Search Images Maps Play YouTube News Gmail Drive More »
Sign in
Screen reader users: click this link for accessible mode. Accessible mode has the same essential features but works better with your reader.

Patents

  1. Advanced Patent Search
Publication numberUS4904184 A
Publication typeGrant
Application numberUS 07/296,989
Publication dateFeb 27, 1990
Filing dateJan 17, 1989
Priority dateJan 17, 1989
Fee statusLapsed
Publication number07296989, 296989, US 4904184 A, US 4904184A, US-A-4904184, US4904184 A, US4904184A
InventorsGordon J. Murphy, Robert J. Ceisel
Original AssigneeMurphy Gordon J, Ceisel Robert J
Export CitationBiBTeX, EndNote, RefMan
External Links: USPTO, USPTO Assignment, Espacenet
For measuring the depth of a periodontal pocket
US 4904184 A
Abstract
A periodontal probe instrument for measuring the depth of a periodontal pocket in the gingiva adjacent a tooth includes a probe handle member in which a displacement sensor and a probe element are mounted. The probe element includes an external end and is disposed adjacent and parallel to the displacement sensor. A tip of the displacement sensor is aligned with the external end of the probe element in a first reference position. A pressure transducer is mounted in the handle member for generating a first output signal indicative of the magnitude of the force applied. A displacement transducer is mounted in the handle member for constantly encoding the displacement of the tip of the displacement sensor as it is moved from the first position to a second position to generate a second output signal indicative of the depth of the periodontal pocket. A comparator circuit is provided for generating a logic signal only when the first output signal is in the range between a low threshold signal and a high threshold signal. An indicator is responsive to the logic signal to produce an indication to generate an actuation signal. In response to the indication to generate an actuation signal, a switch is operated to cause a computer to read the second output signal indicative of the depth of the periodontal pocket.
Images(2)
Previous page
Next page
Claims(18)
What is claimed is:
1. A periodontal probe instrument for measuring the depth of a periodontal pocket in the gingiva adjacent a tooth, said instrument comprising:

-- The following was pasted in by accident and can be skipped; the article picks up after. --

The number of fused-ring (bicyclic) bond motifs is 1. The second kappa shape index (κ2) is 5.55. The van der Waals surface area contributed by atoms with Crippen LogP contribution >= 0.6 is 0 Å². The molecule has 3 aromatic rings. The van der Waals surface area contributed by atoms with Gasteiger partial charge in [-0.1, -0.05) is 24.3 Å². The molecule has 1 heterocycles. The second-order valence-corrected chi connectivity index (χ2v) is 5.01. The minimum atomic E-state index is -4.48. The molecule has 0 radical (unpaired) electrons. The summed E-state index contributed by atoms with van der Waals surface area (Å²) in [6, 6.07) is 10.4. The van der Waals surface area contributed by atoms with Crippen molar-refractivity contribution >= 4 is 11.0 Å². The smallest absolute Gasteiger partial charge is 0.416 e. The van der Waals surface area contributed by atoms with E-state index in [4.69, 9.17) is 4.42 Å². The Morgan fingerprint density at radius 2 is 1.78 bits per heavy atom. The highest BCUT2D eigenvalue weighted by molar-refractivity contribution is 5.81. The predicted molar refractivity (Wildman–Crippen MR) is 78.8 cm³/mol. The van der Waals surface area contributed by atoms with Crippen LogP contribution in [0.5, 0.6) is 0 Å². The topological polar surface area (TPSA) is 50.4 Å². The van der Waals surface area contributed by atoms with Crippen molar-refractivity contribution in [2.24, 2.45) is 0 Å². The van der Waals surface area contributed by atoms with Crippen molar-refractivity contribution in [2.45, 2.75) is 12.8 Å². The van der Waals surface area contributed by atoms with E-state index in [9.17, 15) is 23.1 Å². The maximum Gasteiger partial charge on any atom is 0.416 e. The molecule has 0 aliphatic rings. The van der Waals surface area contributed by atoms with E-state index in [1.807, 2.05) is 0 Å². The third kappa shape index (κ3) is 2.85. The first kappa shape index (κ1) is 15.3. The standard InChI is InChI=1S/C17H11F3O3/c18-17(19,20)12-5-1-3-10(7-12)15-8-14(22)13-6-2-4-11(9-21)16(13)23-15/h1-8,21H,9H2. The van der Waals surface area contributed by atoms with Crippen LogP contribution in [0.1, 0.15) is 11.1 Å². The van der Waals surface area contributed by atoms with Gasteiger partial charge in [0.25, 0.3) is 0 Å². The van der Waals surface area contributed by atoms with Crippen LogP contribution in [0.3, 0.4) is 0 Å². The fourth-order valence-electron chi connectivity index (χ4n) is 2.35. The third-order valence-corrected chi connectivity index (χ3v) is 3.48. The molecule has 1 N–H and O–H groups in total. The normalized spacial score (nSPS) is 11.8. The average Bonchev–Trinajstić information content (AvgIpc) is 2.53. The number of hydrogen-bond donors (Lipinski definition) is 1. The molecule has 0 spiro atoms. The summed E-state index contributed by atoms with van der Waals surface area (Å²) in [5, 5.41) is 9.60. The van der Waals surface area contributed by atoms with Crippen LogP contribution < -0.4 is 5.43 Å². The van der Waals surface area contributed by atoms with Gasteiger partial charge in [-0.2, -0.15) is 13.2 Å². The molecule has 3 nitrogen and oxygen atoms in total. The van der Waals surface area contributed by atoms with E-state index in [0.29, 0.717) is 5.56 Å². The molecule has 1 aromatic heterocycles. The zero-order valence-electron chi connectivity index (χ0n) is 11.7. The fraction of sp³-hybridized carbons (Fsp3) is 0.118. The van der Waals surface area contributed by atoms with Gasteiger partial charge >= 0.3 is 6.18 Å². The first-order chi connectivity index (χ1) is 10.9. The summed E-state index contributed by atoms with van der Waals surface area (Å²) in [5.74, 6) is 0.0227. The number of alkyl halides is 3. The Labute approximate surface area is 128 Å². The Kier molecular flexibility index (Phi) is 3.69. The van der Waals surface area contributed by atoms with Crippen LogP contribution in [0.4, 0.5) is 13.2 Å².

a probe handle member;
a displacement sensor being movably mounted within a sleeve which is connected to said probe handle member, said displacement sensor terminating externally of said handle member in a tip;
a probe element including an external end and being also mounted in said handle member, said probe element being disposed adjacent and parallel to said displacement sensor;
said tip of said displacement sensor being aligned with said external end of said probe element in a first reference position;
pressure transducer means mounted in said handle member and being responsive to a force applied to said external end of said probe element for generating a first output signal indicative of the magnitude of the force;
said probe element being inserted into the periodontal pocket until the external end thereof contacts the bottom of the pocket as the tip of said displacement sensor is resting on the gingival margin of the tooth, said tip being retracted in said sleeve from the first position to a second position when the external end of said probe element is contacting the bottom of the pocket;
displacement transducer means mounted in said handle member for constantly encoding the displacement of said tip as it is moved from the first position to the second position to generate a second output signal indicative of the depth of the periodontal pocket;
comparator means responsive to said first output signal indicative of the magnitude of the force, a low threshold signal, and a high threshold signal for generating a logic signal only when said first output signal is in the range between said low and high threshold signals;